The ESG Risk Series: How Due Diligence Helps to Protect Companies’ Reputations Against Social Risks
17 June 2022 00:00
Regulators increasingly require corporates and financial services firms to incorporate Environmental, Social and Governance (ESG) risks into their due diligence and reputational risk management processes. ESG also brings opportunity: asset managers and investment banks have enjoyed significant returns by moving assets into sustainable funds, while companies who are transparent about their ESG commitments have been profitable. In the third blog in our ESG Risk series, we break down the “S” in “ESG” by identifying the main factors companies need to consider when assessing social risks–and explain how Nexis® Solutions can cut through the noise to help surface and mitigate these risks.
Social factors: a broad spectrum of issues with specific risks for companies
The category of social risk covers a much more disparate set of issues than the environmental factors we explored in the last blog in this series. But like the environment, recent trends have led to social risks becoming one of the most pressing issues facing boardrooms. Social factors include:
- Employment standards: Do your third parties and suppliers engage and consult with their employees and prioritise fair pay, good working conditions, and health and safety?
- Human rights: Are companies taking the required steps to monitor for human rights violations such as forced labour right down their supply chain?
- Societal benefit: A growing proportion of consumers, investors and employees will only engage with companies who are good neighbours to the community around them. Are your third parties benefiting or harming society? How are their relationships with government stakeholders and civil society?
- Diversity, equality and inclusion: Do companies reflect society through the diversity of their workforce and leadership? Are they committed to equal opportunities and the training and development of all staff, or have they been implicated in allegations of biased hiring and firing, or gender or racial inequality? Social media allows allegations to reach a wider audience than ever before.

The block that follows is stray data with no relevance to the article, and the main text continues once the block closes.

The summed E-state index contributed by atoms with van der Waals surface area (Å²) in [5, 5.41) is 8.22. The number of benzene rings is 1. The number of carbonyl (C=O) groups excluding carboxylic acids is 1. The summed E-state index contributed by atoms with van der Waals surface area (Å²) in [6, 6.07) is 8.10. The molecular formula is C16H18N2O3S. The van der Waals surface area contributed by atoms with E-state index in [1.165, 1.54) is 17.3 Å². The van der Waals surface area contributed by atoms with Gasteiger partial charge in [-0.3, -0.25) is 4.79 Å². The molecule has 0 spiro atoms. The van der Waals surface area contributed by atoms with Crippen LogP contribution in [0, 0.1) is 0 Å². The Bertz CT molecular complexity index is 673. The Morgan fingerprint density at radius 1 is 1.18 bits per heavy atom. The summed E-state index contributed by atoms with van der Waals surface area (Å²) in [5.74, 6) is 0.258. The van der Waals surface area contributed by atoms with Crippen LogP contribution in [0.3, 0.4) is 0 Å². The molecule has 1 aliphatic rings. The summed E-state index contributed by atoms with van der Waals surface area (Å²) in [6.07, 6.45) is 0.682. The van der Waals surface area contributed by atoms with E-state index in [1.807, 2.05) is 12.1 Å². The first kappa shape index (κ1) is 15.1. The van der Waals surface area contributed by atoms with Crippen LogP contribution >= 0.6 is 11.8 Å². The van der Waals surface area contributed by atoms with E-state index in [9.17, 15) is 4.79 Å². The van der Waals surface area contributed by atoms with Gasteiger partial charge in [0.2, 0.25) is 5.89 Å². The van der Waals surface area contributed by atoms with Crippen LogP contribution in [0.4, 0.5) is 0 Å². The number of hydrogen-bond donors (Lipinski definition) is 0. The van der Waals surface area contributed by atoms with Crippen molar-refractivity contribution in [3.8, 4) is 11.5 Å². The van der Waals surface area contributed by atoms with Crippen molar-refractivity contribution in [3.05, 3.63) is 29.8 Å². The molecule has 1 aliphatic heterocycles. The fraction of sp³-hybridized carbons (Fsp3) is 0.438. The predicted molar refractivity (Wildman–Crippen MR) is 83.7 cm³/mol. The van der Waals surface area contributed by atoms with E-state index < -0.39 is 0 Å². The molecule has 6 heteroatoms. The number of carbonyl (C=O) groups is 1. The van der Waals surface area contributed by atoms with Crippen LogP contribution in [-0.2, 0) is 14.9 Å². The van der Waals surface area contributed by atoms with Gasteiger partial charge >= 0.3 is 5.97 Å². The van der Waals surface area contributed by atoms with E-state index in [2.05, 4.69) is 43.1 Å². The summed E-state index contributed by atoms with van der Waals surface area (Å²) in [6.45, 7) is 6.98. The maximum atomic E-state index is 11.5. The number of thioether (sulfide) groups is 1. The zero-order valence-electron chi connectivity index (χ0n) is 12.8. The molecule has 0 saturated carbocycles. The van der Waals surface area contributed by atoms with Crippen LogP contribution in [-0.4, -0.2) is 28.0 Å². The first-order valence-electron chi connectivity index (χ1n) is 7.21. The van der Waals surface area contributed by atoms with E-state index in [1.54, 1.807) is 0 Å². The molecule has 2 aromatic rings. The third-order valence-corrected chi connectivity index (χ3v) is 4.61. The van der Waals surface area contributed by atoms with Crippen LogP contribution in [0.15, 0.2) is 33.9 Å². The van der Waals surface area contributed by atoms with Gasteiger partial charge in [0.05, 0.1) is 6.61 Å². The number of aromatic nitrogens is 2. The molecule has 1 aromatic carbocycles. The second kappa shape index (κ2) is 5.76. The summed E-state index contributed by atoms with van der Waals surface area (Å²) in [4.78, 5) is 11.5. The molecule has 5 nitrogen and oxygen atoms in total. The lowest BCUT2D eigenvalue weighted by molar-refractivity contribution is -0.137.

The drivers of social risk
Financial institutions are particularly vulnerable to social risks because they deal with companies and individuals from every virtually every industry and jurisdiction around the world. Managing these risks and seeking to benefit society are clearly the right things to do, but there are three main drivers which mean they are also in a company’s best interests:
1. Regulatory risk: The proliferation of mandatory human rights due diligence legislation requires companies to identify and mitigate social risks or face enforcement action. The UK’s Modern Slavery Act and the Netherlands’ Child Labour Due Diligence Act are just two examples of this growing legislative trend.
2. Financial risk: Investor scrutiny is driving change in corporate attitudes towards social risk. For example, group of investors managing £9.6 trillion in funds are currently targeting 43 companies that have failed to file a report on how they identify, prevent and eliminate modern slavery in their supply chains.
3. Reputational risk: Companies’ reputations suffer if they fail to manage social risks, often irreparably. The Rana Plaza factory complex in Bangladesh collapsed in 2013, killing more than 1,000 people. Major fashion brands who sold clothes made in the factory have faced enormous reputational damage in negative headlines and social media campaigns in the nine years since that tragic event.
Social issues in corporations are rarely out the headlines. In 2019, the former employee of a major technology firm was jointly named Time Magazine’s “Person of the Year” after that firm was forced to pay over $4 million to settle claims of gender discrimination in the workplace. Many firms held difficult and honest conversations in light of events like the #MeToo campaign and the death of George Floyd. Employees and consumers have put pressure on firms to take a public stand on these issues and make commitments to promote gender and racial equality.
Nexis Solutions: cutting through the noise to surface ESG risks and insights
Nexis Solutions helps firms to tackle the challenge of assessing social risk, and other ESG risks, head on and surface insights related to ESG risks across our comprehensive data sources, from our news archive to company data to PEPs and sanctions lists. This supports companies’ reputational risk management, due diligence, and data-driven investment decisions.
In addition to our existing data, we have recently added ESG content to Nexis Diligence™ that enables users to confidently incorporate an ESG risk assessment into their due diligence research and reporting workflow, within a single interface of content chosen specifically for fast, cost-effective, and comprehensive due diligence:
- ESG Ratings is a new content type in Nexis Diligence, which displays an at-a-glance view of a company’s ESG profile. These ratings, provided by CSRHub, help customers understand a company’s reputational or ethical business risk. The ESG Ratings break down ratings for each ESG category into further sub-categories, as well as providing an overall rating for the company.
- ESG Custom News delivers users a set of predefined search terms, enabling them to carry out ESG research within our extensive set of news sources, customized to their preferences.
- ESG Factors Power topics allow users to post-filter all their news results using ESG specific topical indexing.
For more information about Nexis Solutions, click here!
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